I’ve made it a strategic focus to ensure that we’re fighting for and meeting the needs of all our members, regardless of where you work or how you practise.

We are pushing hard to make the NHS a place any dentist would want to work, but we never forget about those who have chosen private practice, or are considering the move. With expert advice on all aspects of your business and dedicated events, we’ve got your back.

In hospitals across the country, we’ve stood shoulder to shoulder with our medical colleagues for pay restoration. In Scotland we’ve fought to secure significant reform to the payment framework. It not the end of the road, but it’s a major leap towards a fair and sustainable system.

Even as we push for wholesale change in England, we’ve secured fairer rewards for molar endo.

The split of band two we secured in 2022 earned practices an extra 1.5 million UDAs.

We’ve secured £14,000 in additional pay for senior hospital trainees, by renegotiating the pay scales.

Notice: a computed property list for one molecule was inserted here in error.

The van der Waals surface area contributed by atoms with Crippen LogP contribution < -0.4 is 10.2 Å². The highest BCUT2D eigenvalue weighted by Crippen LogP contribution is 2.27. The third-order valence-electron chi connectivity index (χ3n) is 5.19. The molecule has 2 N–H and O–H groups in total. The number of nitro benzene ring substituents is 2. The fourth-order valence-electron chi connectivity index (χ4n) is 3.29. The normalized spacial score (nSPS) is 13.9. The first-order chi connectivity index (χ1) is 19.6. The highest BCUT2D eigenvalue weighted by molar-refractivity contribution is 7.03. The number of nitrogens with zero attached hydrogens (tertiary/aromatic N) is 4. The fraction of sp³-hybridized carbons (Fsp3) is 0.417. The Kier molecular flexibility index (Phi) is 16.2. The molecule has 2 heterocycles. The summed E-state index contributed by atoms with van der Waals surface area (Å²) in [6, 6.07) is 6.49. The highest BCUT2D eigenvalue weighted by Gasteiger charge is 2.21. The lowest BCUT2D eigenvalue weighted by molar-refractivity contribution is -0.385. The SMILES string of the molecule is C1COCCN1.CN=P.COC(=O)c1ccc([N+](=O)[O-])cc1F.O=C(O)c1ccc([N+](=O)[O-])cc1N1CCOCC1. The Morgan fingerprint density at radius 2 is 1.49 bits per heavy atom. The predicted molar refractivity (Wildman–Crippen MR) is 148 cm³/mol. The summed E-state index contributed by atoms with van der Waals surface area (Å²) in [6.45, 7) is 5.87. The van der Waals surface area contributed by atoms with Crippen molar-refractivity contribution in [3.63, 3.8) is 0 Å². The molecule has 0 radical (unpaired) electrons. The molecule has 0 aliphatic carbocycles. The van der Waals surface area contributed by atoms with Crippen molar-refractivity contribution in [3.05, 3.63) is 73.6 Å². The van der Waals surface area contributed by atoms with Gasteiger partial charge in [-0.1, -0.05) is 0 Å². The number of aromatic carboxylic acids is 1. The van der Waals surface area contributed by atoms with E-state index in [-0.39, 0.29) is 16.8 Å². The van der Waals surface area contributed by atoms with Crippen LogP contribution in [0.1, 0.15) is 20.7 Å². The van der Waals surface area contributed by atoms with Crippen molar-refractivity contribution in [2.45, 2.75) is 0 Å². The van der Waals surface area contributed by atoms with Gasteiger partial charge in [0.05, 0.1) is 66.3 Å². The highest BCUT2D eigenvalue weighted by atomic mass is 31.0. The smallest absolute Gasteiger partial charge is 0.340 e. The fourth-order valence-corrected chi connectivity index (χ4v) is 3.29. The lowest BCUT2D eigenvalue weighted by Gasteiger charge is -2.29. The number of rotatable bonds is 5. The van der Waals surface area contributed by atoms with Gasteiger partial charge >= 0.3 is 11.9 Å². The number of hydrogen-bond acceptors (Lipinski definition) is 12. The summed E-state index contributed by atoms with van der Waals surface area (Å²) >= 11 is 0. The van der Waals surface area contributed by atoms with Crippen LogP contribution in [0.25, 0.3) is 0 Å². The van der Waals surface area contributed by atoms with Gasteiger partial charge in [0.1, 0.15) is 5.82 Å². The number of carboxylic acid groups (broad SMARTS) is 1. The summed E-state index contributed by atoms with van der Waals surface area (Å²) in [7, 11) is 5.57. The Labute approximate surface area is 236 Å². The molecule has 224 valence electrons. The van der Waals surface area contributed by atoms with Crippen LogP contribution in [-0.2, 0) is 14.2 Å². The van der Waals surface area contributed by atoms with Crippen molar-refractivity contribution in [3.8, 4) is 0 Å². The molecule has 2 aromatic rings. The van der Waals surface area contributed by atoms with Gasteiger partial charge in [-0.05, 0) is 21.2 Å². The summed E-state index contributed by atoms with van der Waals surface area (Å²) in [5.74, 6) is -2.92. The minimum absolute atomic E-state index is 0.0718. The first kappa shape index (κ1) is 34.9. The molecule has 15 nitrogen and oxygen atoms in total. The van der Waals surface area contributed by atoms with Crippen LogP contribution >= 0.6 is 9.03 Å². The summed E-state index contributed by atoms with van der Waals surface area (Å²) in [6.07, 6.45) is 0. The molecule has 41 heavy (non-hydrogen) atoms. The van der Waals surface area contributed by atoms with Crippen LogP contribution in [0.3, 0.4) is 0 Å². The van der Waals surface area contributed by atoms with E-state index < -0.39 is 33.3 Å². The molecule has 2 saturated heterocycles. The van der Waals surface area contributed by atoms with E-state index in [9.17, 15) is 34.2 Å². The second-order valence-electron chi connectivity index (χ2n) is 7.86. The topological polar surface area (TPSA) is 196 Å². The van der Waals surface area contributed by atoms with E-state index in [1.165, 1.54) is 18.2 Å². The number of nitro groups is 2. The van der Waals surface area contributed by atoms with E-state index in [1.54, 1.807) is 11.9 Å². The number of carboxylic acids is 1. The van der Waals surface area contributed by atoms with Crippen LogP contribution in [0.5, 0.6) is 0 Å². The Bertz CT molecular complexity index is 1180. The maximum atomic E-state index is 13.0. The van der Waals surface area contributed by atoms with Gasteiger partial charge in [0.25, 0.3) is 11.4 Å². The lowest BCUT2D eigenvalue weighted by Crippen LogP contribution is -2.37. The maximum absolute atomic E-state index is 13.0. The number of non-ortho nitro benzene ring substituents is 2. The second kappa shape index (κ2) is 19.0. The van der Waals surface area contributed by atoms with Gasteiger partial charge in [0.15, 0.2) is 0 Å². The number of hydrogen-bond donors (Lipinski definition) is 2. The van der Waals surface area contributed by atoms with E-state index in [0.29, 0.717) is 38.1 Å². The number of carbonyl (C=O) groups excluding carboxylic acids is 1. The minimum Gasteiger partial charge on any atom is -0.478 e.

High stakes

The simple message is, whether you are working in NHS, private or mixed practice. On the high street or in hospitals. We will be fighting your corner, as we’ve always done.

But this year – an election year – the stakes are higher.

I never expected to report that we’d be on track to have a quarter a million signatories to a petition to save NHS dentistry.

It was kick-started by an email from a hospital consultant in Liverpool Tom Thayer. He recorded the cases of near dental fatal sepsis in his hospital – the net result of access problems.

We’ve since found these problems are nationwide. That this crisis is very much a life-or-death issue.

The Prime Minister promised to ‘restore’ NHS dentistry.  Instead, we’re seeing scenes that have no place in a wealthy, 21st century nation.

Together we can and we must do better than this. And that’s what we keep fighting for, day in, day out.


Petition: Save NHS dentistry and make it fit for the 21st century

The Government's Recovery Plan doesn’t go anywhere near far enough and we are not going to stop in our fight for real reform. We have joined forces with the Daily Mirror and 38 Degrees to call for real change. Please sign our petition and ask as many patients and colleagues as possible to do the same.
On demand learning

Dental Recovery Plan: What it means for you

Access our on demand webinar, helping you to gain an understanding of the Dental Recovery Plan and what it means for dentists and practices. You'll also learn about the work we're continuing to do to campaign on the profession’s behalf.